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9.22.14 Roy

Autonomy Incubator Seminar Series:
PLANNING AND LEARNING IN INFORMATION SPACE FOR AUTONOMOUS AIR VEHICLES

Dr. Nicholas Roy, Associate Professor in Dept. of Aeronautics and Astronautics, Massachusetts Institute of Technology
September 22, 2014, 2:00 pm, NASA Langley, Pearl Young Theater
Hosts: Danette Allen (NASA Langley) and Fred Brooks (NIA)

Abstract:
Decision making with imperfect knowledge is an essential capability for unmanned vehicles operating in populated, dynamic domains. For example, a UAV flying autonomously indoors will not be able to rely on GPS for position estimation, but instead use on-board sensors to track its position and map the obstacles in its environment. The planned trajectories for such a vehicle must therefore incorporate sensor limitations to avoid collisions and to ensure accurate state estimation for stable flight — that is, the planner must be be able to predict and avoid uncertainty in the state, in the dynamics and in the model of the world. Incorporating uncertainty requires planning in information space, which leads to substantial computational cost but allows our unmanned vehicles to plan deliberate sensing actions that can not only improve the state estimate, but even improve the vehicle’s model of the world.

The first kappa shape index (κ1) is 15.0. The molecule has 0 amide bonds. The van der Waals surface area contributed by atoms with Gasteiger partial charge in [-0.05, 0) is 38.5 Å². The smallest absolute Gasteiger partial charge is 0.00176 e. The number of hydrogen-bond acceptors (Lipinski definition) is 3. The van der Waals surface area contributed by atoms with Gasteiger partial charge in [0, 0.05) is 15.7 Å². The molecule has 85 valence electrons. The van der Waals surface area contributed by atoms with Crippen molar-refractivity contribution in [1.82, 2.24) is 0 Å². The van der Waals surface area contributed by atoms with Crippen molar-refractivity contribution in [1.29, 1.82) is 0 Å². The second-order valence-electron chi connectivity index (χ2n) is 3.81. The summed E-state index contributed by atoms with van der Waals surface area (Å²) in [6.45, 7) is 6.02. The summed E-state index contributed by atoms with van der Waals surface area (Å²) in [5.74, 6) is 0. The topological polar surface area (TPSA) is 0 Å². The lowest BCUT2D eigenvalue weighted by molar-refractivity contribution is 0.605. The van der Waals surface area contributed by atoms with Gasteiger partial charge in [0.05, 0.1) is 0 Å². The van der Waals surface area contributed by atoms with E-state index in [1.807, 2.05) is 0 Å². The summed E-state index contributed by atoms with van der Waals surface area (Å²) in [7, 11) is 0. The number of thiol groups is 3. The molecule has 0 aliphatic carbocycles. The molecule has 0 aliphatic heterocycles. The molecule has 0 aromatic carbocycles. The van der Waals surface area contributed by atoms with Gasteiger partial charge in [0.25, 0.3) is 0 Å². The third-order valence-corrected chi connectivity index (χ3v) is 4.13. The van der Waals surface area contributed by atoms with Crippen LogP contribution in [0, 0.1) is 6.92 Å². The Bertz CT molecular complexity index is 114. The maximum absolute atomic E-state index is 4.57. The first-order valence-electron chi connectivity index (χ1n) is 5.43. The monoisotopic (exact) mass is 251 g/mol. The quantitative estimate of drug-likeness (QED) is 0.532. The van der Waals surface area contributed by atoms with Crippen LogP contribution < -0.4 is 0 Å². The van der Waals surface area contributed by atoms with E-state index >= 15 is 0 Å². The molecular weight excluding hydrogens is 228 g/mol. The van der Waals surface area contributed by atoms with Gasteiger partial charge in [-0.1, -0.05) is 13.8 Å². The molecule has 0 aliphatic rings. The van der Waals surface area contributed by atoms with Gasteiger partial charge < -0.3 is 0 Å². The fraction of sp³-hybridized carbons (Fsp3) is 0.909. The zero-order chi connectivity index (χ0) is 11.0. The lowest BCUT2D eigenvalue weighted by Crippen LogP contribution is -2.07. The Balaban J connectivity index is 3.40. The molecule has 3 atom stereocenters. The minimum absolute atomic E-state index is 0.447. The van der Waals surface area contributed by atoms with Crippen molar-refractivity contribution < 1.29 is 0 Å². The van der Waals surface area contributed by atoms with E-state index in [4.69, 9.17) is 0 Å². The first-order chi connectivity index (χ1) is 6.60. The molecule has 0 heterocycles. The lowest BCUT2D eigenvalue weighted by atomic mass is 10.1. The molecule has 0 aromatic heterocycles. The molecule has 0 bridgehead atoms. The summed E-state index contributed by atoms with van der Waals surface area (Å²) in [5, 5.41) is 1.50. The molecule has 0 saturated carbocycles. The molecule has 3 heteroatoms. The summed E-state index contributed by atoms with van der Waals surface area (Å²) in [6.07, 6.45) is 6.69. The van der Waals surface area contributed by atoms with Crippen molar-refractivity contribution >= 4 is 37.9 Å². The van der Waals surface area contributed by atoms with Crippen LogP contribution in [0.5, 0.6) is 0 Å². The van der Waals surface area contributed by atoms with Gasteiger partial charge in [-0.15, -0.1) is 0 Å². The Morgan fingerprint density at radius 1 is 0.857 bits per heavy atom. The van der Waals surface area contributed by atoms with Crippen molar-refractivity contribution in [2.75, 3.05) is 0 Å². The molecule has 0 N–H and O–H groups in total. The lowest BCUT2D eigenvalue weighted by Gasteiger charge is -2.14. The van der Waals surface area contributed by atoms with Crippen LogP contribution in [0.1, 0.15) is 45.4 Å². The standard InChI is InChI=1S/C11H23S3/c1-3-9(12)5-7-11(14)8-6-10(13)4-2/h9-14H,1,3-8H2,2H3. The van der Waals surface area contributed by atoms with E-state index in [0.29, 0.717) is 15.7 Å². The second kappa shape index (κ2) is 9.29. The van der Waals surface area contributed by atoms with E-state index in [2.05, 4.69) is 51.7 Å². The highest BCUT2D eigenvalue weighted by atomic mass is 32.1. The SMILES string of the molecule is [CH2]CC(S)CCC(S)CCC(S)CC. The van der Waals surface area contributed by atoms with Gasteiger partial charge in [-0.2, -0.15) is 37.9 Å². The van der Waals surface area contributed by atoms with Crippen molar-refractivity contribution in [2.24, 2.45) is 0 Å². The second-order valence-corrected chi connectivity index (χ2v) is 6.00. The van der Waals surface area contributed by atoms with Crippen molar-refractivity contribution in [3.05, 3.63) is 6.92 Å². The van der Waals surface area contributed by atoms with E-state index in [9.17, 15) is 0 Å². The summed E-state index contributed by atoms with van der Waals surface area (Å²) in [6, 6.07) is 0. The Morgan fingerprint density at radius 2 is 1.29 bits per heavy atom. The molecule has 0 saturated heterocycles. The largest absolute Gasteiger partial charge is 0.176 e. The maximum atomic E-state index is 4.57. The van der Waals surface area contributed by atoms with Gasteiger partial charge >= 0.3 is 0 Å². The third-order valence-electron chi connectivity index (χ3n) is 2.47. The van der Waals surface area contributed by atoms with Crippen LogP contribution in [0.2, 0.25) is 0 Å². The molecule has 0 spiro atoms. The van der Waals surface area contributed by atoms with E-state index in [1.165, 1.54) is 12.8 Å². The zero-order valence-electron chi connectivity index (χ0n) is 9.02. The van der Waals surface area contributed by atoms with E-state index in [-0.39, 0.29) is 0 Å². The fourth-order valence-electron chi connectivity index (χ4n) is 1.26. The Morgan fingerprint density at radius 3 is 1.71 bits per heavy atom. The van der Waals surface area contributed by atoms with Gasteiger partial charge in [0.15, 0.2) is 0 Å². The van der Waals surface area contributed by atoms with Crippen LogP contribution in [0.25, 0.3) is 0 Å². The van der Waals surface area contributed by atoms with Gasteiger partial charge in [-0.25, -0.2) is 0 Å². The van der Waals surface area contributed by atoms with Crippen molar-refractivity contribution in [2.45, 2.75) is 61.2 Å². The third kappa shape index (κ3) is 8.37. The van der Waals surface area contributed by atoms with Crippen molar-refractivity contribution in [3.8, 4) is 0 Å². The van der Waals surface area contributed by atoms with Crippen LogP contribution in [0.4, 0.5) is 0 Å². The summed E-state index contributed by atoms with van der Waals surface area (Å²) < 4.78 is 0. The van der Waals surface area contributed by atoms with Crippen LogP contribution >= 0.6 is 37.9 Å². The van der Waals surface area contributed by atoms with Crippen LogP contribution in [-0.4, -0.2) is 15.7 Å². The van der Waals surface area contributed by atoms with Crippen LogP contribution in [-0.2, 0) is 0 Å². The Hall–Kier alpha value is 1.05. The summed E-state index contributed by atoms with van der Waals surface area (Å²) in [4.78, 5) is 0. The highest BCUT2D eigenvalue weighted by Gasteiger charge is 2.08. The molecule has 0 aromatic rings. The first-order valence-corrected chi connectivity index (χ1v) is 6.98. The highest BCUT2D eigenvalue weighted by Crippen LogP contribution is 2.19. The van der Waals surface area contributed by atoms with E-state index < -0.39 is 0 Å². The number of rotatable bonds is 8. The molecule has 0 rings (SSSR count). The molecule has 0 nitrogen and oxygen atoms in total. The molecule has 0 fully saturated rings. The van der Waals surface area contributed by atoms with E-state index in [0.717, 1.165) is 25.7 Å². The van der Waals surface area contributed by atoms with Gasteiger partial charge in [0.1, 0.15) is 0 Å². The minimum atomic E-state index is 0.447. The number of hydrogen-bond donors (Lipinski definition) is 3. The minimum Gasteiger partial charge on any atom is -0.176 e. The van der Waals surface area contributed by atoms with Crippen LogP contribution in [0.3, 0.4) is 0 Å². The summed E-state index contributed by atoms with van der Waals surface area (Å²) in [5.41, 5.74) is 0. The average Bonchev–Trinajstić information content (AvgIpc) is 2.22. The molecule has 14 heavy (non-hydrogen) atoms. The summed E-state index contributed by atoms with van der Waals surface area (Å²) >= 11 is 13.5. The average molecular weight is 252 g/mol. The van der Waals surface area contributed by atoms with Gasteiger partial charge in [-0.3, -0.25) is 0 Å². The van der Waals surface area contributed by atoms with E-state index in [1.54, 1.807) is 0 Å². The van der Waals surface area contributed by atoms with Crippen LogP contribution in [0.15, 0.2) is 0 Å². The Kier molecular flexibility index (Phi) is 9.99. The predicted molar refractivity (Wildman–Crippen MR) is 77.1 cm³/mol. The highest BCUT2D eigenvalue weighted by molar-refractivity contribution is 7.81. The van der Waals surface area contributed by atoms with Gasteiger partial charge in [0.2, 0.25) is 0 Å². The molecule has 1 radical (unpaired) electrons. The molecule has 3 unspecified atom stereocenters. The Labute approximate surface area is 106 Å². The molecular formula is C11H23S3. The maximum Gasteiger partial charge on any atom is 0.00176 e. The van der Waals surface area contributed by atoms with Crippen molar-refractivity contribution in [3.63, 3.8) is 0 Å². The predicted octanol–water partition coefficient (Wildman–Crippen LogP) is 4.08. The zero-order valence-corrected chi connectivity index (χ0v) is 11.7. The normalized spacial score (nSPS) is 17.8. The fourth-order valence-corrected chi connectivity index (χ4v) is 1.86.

I will discuss recent results from my group in planning in information space. I will describe the navigation system for a variety of air vehicles flying autonomously without GPS using laser range-finding, and will show how these results extend to autonomous mapping and general tasks with imperfect information.

Bio:
Nicholas Roy is an Associate Professor in the Department of Aeronautics & Astronautics at the Massachusetts Institute of Technology and a member of the Computer Science and Artificial Intelligence Laboratory (CSAIL) at MIT. He received his Ph. D. in Robotics from Carnegie Mellon University in 2003. His research interests include autonomous systems, mobile robotics, human-computer interaction, decision-making under uncertainty and machine learning. He has returned to MIT after two years at Google [x] as the founder of Project Wing.

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